But then, I was starting to realize that is how life worked, not only for me, but with everyone. Missed opportunities. Missed cues. Paths that we were not supposed to walk but did anyway; and paths we were supposed to walk and missed or ignored.

All the zigs and all the zags; that was normal. Chaotic. But normal. As long as I could make the decision, at least something was in my control, and that is what I took from these thoughts.

My decision. My control.

I opened the door and stepped out into the warm afternoon air.

Having a background as a Collector had its definite advantages, among which included an intimate knowledge of all the Archive’s many entrances and exits. This door led into a small gardening space with leftover gardening and building supplies, including gardening cloaks worn by Administrators. In addition to pots, dirt, tools, and other random material, those brown Administrator cowls were hung up along one wall. Having been used to protect the clothing of the Administrators, the cowls were dirty, caked with dried mud. They were exactly what I’d hoped for when I chose that door.

The heavy brown wool stunk of earth and sweat and was beastly hot over my leggings and t-shirt, but there was nothing for it, especially because as an Administrator a cowl was what was worn, always. I pulled my long hair back severely from my face in a knot at the base of my skull, bringing the wool up near my chin and scrunching my neck downwards into the folds. Administrators were mostly Diax, but there were human Administrators too, though usually placed in lesser positions. Gardening would be considered one of those lesser positions, so I took a pail and a shovel and then opened the gate that led out into the courtyard.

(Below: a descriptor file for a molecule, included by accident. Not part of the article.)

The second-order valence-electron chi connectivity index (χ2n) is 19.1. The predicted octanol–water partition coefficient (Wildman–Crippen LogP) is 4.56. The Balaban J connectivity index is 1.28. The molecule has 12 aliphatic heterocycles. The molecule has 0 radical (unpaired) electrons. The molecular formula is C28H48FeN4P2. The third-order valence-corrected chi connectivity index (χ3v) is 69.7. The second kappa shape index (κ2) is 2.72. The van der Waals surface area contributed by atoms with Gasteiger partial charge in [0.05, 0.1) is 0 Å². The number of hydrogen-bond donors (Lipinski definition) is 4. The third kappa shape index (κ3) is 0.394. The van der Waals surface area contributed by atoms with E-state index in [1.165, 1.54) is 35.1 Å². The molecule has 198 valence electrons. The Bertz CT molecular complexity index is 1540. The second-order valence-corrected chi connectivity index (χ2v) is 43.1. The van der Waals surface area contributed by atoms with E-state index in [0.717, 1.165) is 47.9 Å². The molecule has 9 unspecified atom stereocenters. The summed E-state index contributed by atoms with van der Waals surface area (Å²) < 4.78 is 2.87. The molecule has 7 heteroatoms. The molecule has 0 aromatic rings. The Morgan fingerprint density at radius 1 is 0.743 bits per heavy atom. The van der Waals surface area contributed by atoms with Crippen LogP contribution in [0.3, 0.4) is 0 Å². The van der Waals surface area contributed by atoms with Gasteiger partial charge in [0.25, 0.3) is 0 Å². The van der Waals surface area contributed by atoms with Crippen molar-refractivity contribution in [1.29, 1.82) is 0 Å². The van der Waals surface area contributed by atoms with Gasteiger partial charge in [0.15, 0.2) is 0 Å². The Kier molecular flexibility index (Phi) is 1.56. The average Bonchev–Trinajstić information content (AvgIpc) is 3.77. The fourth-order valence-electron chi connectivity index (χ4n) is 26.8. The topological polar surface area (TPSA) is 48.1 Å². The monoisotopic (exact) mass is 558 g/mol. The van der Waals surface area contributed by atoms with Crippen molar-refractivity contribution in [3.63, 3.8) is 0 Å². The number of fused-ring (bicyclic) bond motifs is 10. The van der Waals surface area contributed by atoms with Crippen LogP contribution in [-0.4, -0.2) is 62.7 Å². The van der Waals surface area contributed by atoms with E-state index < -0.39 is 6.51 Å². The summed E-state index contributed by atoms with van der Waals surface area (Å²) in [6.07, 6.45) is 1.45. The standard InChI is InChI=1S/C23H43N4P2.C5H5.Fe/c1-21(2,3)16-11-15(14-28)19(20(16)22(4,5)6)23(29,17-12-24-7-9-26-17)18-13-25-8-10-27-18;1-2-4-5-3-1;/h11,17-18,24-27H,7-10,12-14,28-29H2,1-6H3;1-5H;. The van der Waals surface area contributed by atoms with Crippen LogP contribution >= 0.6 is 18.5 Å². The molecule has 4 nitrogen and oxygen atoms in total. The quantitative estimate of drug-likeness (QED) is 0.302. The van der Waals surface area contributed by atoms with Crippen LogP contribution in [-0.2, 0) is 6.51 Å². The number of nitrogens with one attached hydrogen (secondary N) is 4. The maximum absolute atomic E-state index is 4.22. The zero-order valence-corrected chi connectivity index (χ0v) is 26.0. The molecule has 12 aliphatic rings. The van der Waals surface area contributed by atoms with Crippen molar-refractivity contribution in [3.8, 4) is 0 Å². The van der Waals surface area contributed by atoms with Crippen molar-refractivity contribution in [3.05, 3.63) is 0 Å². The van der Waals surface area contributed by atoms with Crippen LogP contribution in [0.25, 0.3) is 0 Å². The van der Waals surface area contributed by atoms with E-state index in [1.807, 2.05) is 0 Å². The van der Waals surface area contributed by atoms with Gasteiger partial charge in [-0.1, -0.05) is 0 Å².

Individuals milled everywhere, including Guardians, though no one I recognized immediately. I kept my gaze down, face bent into the folds of my cowl and shuffled into Citadel traffic, keeping towards the edge of the pathway. I only needed to get to the kitchen, 100 yards or so, but the process was a slow one as I emulated the shuffling of those gardening Administrators. Truthfully, I had paid Administrators very little attention unless they were upper rank, and I used that same arrogance in others to my advantage. “No one look at me,” I kept repeating mindfully, shovel growing heavy on my shoulder and sweat starting to pool at the small of my back and under my breasts. My intent was another side door that led into a passageway that wound its way with limited light to the kitchen. The cooking Administrators used that area mostly for autumn canning and as it was still in the middle of summer, I hoped it would be empty.

I shifted the shovel to my other shoulder, inadvertently digging my staff into my hip, the pain a pressure that radiated up my side.

I paused, observing the pain.